EU-Turkey relations have been stuck in a downwards spiral for years. Following a failed coup against him in 2016, President Recep Tayyip Erdo?an severely curtailed democratic freedoms and civil rights. In response, the European Union froze the already stalled negotiations on Turkey’s accession to the Union in June 2018. Turkey also embarked on a more assertive foreign policy in its neighbourhood, clashing with the EU. The Turkish navy has operated near Greek islands and around Cyprus, challenging Athens and Nicosia’s claims to the waters there and to hydrocarbons in the eastern Mediterranean. Tensions with Europe were particularly high in the summer of 2020, with a collision between Turkish and Greek ships and a standoff between a Turkish and a French ship near Libya. Turkey’s involvement in the conflicts in Libya, Syria and Nagorno-Karabakh has led many EU members to see Turkish foreign policy as destabilising.
In response to Turkey’s actions against Cyprus and Greece, the EU sanctioned some Turkish officials involved in naval operations, but member states could not agree on imposing broader sanctions. While some saw Turkey as a threat, and viewed sanctions as a deterrent, Turkey remains an important partner for many others. At the end of 2020 the member states agreed on a dual strategy: they threatened more sanctions if Ankara did not halt its actions, but also said that if Turkey desisted, the EU was ready to launch a ‘positive agenda’ centred on modernizing the EU-Turkey customs union. In 2021, Ankara took steps to defuse tensions with the EU, pausing its naval activities, resuming diplomacy with Greece and signalling that it wanted better relations with Europe.
Despite this, EU-Turkey relations will continue to be characterised by a high degree of friction for the foreseeable future. Ankara’s recent de-escalation in the eastern Mediterranean does not reflect a deeper strategic shift. Turkey has not abandoned its claims in the eastern Mediterranean or changed its stance towards Cyprus. At home, the government continues to lash out at the opposition. Domestic political incentives encourage Erdo?an to pursue an assertive foreign policy that damages relations with EU member states, and discourage him from undertaking the democratic reforms that would be necessary to durably improve ties with the EU.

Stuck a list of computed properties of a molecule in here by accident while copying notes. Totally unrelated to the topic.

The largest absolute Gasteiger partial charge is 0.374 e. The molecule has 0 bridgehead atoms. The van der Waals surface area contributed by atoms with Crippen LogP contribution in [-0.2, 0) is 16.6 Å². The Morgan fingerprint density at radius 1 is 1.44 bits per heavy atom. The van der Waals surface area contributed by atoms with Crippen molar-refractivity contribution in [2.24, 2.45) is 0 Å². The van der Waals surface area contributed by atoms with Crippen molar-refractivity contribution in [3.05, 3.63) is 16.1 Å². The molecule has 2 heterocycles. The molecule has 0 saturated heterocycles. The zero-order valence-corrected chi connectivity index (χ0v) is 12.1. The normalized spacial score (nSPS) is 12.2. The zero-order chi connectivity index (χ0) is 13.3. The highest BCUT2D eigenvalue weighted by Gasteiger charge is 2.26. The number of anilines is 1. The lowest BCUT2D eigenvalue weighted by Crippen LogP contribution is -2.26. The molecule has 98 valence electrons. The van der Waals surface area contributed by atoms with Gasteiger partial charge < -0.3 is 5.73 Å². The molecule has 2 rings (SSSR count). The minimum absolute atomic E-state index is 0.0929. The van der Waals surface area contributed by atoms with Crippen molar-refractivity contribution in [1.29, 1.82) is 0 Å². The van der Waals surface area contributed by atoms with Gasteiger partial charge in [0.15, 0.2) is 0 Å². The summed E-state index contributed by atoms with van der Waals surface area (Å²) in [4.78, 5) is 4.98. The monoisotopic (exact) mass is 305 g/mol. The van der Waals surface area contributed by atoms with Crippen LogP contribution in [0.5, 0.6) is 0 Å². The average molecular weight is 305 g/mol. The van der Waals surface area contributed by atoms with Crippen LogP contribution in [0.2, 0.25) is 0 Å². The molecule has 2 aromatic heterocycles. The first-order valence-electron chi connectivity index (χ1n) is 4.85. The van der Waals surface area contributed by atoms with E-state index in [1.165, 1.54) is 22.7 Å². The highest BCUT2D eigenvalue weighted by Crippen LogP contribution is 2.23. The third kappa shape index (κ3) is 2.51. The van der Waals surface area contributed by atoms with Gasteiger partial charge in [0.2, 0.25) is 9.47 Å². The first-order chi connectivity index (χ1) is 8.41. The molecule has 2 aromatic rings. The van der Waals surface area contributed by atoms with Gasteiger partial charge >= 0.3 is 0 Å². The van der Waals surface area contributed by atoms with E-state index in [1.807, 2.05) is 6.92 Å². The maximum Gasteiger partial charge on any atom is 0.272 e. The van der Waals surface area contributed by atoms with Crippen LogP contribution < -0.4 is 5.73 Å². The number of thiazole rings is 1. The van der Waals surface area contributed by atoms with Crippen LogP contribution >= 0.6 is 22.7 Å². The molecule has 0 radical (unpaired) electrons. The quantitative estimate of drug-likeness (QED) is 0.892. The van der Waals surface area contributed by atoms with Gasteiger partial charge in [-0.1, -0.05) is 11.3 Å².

The EU has to maintain co-operation with Turkey in areas of core interest. The challenge for the EU is to defend its interests and prevent dangerous tensions from re-emerging. The Union should redouble its efforts to promote dialogue in Cyprus and try to reduce tensions in the eastern Mediterranean. Putting co-operation on migration on a firmer footing should be a priority: the EU should provide a new funding package to support to the millions of refugees in Turkey for the next few years. At the same time, as Turkey is an important player in Europe’s neighbourhood, it is in the EU’s interests to try to work with Ankara in managing migration and in addressing common foreign policy challenges, for example in Afghanistan, Iraq, Syria and Libya. The EU should leave the door open for Turkish membership of the Union, at least until the next Turkish elections in 2023, when there might be a change of government in Ankara. Ending accession negotiations now would not solve existing issues, but it risks pushing Turkey further away from the West and leading to more confrontation.
As mentioned, while tensions have cooled since last summer, there is little chance of a genuine improvement in relations in the near term. Turkey’s recent turn towards moderation is driven by economic necessity rather than a change of heart. Ankara has not changed its stance over Cyprus or the eastern Mediterranean, and pursuing an assertive foreign policy appeals to many of Erdo?an’s supporters. At the same time, his government has not eased domestic repression and has few incentives to strengthen the rule of law. All this means that tensions between Turkey, the EU and US will probably simmer, and could flare up again over issues such as the eastern Mediterranean or Ankara’s ties with Russia.
The challenge for the EU and its member states is to protect their interests while trying to contain tensions and maintain essential co-operation with Ankara. The EU’s focus should be on encouraging Greece and Turkey to negotiate on their differences, promoting dialogue in Cyprus and trying to reduce tensions between Turkey and other states in the region. The Union should also try to put migration co-operation with Ankara on a more stable footing. Given Turkey’s importance as a foreign policy player in the EU’s neighbourhood, the Union should be open to working with Ankara in Afghanistan, Iraq, Libya, Syria and Ukraine – if their interests are aligned. Finally, Europe should keep the accession process alive, at least until the next Turkish elections in 2023. Ending it would only push Turkey further away from the West.